Rumors, minor missteps and curriculum restructuring have followed since Dusso was hired as principal in 2009. Yet Dusso has also led the charge to improve Lyle’s Minnesota Comprehensive Assessment scores, resulting in about 92 percent of Lyle’s 10th-graders meeting or exceeding MCA reading requirements last year.

“The morale has changed,” said Julie Ruis, pre-K teacher. “It’s more positive, everybody seems excited.”

Not everyone on staff has been pleased, however. Several teachers resigned last school year and at least two bus drivers have quit in recent weeks.

“He’s a liability,” said Gary Harrison, Lyle City Councilman and former Lyle bus driver after the school board’s September meeting. “He’s a walking litigation risk.”

The staffing issues began when Dusso implemented curriculum changes in February, part of a three-year plan to increase MCA scores. Changes included teacher shifts, instructional critiques by Dusso and a clearer chain of command. Dusso’s hands-on approach irked some teachers, because the previous principal wasn’t as disciplined.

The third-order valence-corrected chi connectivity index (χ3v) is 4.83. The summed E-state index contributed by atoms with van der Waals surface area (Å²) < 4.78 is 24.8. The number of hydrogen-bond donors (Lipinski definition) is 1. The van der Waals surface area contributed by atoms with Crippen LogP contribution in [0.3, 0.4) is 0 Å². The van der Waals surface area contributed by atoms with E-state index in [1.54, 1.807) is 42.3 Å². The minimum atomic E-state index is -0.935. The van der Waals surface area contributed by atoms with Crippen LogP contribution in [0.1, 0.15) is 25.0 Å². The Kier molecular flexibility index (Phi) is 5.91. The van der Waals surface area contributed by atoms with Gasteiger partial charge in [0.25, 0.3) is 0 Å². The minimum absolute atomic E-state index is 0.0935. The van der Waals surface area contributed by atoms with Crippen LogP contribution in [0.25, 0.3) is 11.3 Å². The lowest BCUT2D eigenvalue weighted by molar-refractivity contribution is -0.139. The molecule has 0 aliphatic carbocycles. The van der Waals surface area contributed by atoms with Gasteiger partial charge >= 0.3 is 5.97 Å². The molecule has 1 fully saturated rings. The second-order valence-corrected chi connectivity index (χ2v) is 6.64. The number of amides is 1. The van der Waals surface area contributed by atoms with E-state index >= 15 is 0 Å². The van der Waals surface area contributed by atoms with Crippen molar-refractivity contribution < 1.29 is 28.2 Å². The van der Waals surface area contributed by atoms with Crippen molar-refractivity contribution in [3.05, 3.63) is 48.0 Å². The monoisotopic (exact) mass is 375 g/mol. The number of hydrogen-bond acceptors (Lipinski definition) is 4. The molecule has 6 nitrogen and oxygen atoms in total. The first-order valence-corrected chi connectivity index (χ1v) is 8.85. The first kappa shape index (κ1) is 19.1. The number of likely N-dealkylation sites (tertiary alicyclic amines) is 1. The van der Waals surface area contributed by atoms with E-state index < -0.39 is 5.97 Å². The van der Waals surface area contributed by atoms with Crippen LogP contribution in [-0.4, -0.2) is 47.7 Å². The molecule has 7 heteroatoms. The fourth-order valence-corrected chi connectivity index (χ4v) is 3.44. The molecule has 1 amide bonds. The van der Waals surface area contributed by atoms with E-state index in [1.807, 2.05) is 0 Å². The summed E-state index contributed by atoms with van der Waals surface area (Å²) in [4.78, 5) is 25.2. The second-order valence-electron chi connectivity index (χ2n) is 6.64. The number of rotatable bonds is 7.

“There are things here that have needed to be changed for a long time and Mr. Dusso has been willing to make those changes,” said Amy Thuesen, high school language arts teacher. “The majority of those changes have been positive.”

Sometimes those changes have required Dusso to enforce accountability standards, which upset some teachers. In an interview last week, Dusso said he always tried to listen to teachers’ complaints. But after multiple meetings, some teachers opted to only meet with Dusso when union representatives were present.

“Why?” Dusso asked about that decision. “I’m totally dumfounded by that.”